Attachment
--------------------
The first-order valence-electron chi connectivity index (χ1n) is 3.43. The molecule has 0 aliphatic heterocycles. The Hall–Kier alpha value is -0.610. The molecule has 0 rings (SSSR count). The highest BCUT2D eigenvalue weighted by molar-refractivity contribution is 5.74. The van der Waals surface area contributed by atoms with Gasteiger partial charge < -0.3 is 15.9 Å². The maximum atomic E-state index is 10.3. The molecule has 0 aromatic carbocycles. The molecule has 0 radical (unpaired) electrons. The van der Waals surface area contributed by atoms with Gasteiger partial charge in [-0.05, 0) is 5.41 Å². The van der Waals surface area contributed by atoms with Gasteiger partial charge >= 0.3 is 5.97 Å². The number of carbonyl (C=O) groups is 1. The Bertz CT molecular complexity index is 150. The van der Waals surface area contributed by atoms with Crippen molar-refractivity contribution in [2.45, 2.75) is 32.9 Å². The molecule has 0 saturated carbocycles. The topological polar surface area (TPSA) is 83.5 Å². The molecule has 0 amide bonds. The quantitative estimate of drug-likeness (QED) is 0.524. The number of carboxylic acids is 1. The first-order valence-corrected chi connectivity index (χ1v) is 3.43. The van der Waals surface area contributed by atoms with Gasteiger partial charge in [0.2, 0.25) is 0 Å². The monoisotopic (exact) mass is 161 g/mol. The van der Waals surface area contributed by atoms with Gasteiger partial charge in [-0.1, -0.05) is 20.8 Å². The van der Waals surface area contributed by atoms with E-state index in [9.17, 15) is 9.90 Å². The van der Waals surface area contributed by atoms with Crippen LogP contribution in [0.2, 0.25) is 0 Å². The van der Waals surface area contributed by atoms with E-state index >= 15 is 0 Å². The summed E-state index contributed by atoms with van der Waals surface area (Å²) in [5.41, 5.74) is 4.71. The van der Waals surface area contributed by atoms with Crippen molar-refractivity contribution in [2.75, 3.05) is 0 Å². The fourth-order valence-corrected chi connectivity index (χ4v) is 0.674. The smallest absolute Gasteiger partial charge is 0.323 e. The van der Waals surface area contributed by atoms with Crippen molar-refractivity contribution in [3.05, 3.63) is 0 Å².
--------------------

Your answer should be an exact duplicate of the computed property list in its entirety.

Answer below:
The first-order valence-electron chi connectivity index (χ1n) is 3.43. The molecule has 0 aliphatic heterocycles. The Hall–Kier alpha value is -0.610. The molecule has 0 rings (SSSR count). The highest BCUT2D eigenvalue weighted by molar-refractivity contribution is 5.74. The van der Waals surface area contributed by atoms with Gasteiger partial charge < -0.3 is 15.9 Å². The maximum atomic E-state index is 10.3. The molecule has 0 aromatic carbocycles. The molecule has 0 radical (unpaired) electrons. The van der Waals surface area contributed by atoms with Gasteiger partial charge in [-0.05, 0) is 5.41 Å². The van der Waals surface area contributed by atoms with Gasteiger partial charge >= 0.3 is 5.97 Å². The number of carbonyl (C=O) groups is 1. The Bertz CT molecular complexity index is 150. The van der Waals surface area contributed by atoms with Crippen molar-refractivity contribution in [2.45, 2.75) is 32.9 Å². The molecule has 0 saturated carbocycles. The topological polar surface area (TPSA) is 83.5 Å². The molecule has 0 amide bonds. The quantitative estimate of drug-likeness (QED) is 0.524. The number of carboxylic acids is 1. The first-order valence-corrected chi connectivity index (χ1v) is 3.43. The van der Waals surface area contributed by atoms with Gasteiger partial charge in [0.2, 0.25) is 0 Å². The monoisotopic (exact) mass is 161 g/mol. The van der Waals surface area contributed by atoms with Gasteiger partial charge in [-0.1, -0.05) is 20.8 Å². The van der Waals surface area contributed by atoms with E-state index in [9.17, 15) is 9.90 Å². The van der Waals surface area contributed by atoms with Crippen LogP contribution in [0.2, 0.25) is 0 Å². The van der Waals surface area contributed by atoms with E-state index >= 15 is 0 Å². The summed E-state index contributed by atoms with van der Waals surface area (Å²) in [5.41, 5.74) is 4.71. The van der Waals surface area contributed by atoms with Crippen molar-refractivity contribution in [2.75, 3.05) is 0 Å². The fourth-order valence-corrected chi connectivity index (χ4v) is 0.674. The smallest absolute Gasteiger partial charge is 0.323 e. The van der Waals surface area contributed by atoms with Crippen molar-refractivity contribution in [3.05, 3.63) is 0 Å².